By: Kiera O’Brien
Young Americans care about climate change.
With the elevation of figures like Greta Thunberg on the left, that statement likely surprises no one reading this. But what may surprise you is that much closer to home, including in Indiana, young conservatives are leading the charge as we rally behind our own policy solutions.
I speak from personal experience. I’m a 22-year-old conservative woman working on climate policy and am the founding president of Young Conservatives for Carbon Dividends, an advocacy organization that aims to renew the Republican Party’s proud legacy of environmental leadership and mobilize young conservative leaders in support of the Baker-Shultz Carbon Dividends Plan.
My role with YCCD and advocacy for this plan — named for former secretaries of State James Baker and George Shultz — are what brought me virtually to Indiana recently to speak on a panel titled “The Future of Climate Activism” as part of the Indiana University Hamilton Lugar School’s sixth annual conference on America’s Role in the World.
Indiana might seem like an unlikely place for this conversation, but that’s not the case.
U.S. Sen. Mike Braun, for instance, has stepped out on the climate issue because he understands its importance to the American way of life and economy. And the Indiana Chamber of Commerce recently released an energy report, Powering Indiana’s Economic Future, that highlighted the efficacy of carbon pricing as one of its five potential pathways to aggressive decarbonization.Your stories live here.Fuel your hometown passion and plug into the stories that define it.
But while my fellow panelists and I agreed on the urgency for action, we disagreed on what proposals present the most viable path forward.
Although I’m both a conservative and an environmentalist, at my core I am a pragmatist. With control of the U.S. Senate coming down to two run-off elections in Georgia, this cycle was decidedly not the blue wave of Democratic activist dreams. Two-party rule requires compromise, particularly on issues of great urgency and importance, such as climate.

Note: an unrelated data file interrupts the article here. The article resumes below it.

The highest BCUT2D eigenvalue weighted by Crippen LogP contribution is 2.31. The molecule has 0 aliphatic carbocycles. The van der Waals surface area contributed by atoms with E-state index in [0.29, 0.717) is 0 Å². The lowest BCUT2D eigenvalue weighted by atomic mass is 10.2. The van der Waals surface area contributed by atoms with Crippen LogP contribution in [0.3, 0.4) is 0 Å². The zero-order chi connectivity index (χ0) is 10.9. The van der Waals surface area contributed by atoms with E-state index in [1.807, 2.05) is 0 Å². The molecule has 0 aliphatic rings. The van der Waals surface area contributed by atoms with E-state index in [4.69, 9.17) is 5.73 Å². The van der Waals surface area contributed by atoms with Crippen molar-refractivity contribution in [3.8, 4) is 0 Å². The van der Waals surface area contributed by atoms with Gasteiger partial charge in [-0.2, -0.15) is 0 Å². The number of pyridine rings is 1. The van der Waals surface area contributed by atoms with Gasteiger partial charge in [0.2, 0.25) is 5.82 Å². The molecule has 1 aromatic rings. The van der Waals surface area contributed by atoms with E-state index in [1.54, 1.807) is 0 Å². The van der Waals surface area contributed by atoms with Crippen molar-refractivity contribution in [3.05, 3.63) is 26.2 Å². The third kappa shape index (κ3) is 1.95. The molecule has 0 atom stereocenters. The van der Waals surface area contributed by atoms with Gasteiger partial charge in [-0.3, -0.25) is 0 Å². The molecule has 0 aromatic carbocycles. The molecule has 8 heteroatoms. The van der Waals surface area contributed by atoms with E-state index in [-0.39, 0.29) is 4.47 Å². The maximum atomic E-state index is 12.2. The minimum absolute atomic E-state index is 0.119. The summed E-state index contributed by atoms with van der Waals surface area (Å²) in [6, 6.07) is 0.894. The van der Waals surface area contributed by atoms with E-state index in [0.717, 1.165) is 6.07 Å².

And that’s why I believe the Baker-Shultz plan, which would reduce carbon emissions by a projected 57 percent by 2035, is the long-awaited solution we need.
This plan is unique in the climate discussion because it protects the environment without harming the economy, and because it’s the solution that checks all the boxes that have, until now, remained elusive.
It’s supported on the left and the right, including by student body presidents, young conservative leaders, prize-winning economists, thought leaders, energy producers and environmental organizations.
It garners this broad support because all of the revenue collected from the proposed carbon fee levied on fossil fuel companies would be returned to the American people in quarterly dividend checks that ensures the bottom-earning 80 percent come out ahead long term and get a much-needed boost in these challenging economic times.
This plan would also strengthen our manufacturers, incentivize the return of important supply chains back to the U.S. and encourage countries like China and India to do their part to reduce emissions. The tables would be turned through charging these foreign corporations for their emissions when they sell goods in the U.S.
They would face a choice: Pay their fair share and switch to clean energy, or lose a share of the U.S. market. As a result, American businesses will become more competitive and add over 1.5 million jobs, all while better defining America’s role in the world through encouraging other countries to reduce their emissions as well.
America’s role in the world could come down to Indiana’s role in America. With elected leaders like Sen. Braun, esteemed organizations such as the Chamber and grassroots champions like the College Republicans and student body presidents calling for action across the state, I remain immensely hopeful that pragmatic, workable and meaningful climate solutions are coming and that the Hoosiers I have come to know on this journey will help lead the way.
Read the full article in the Indy Star here.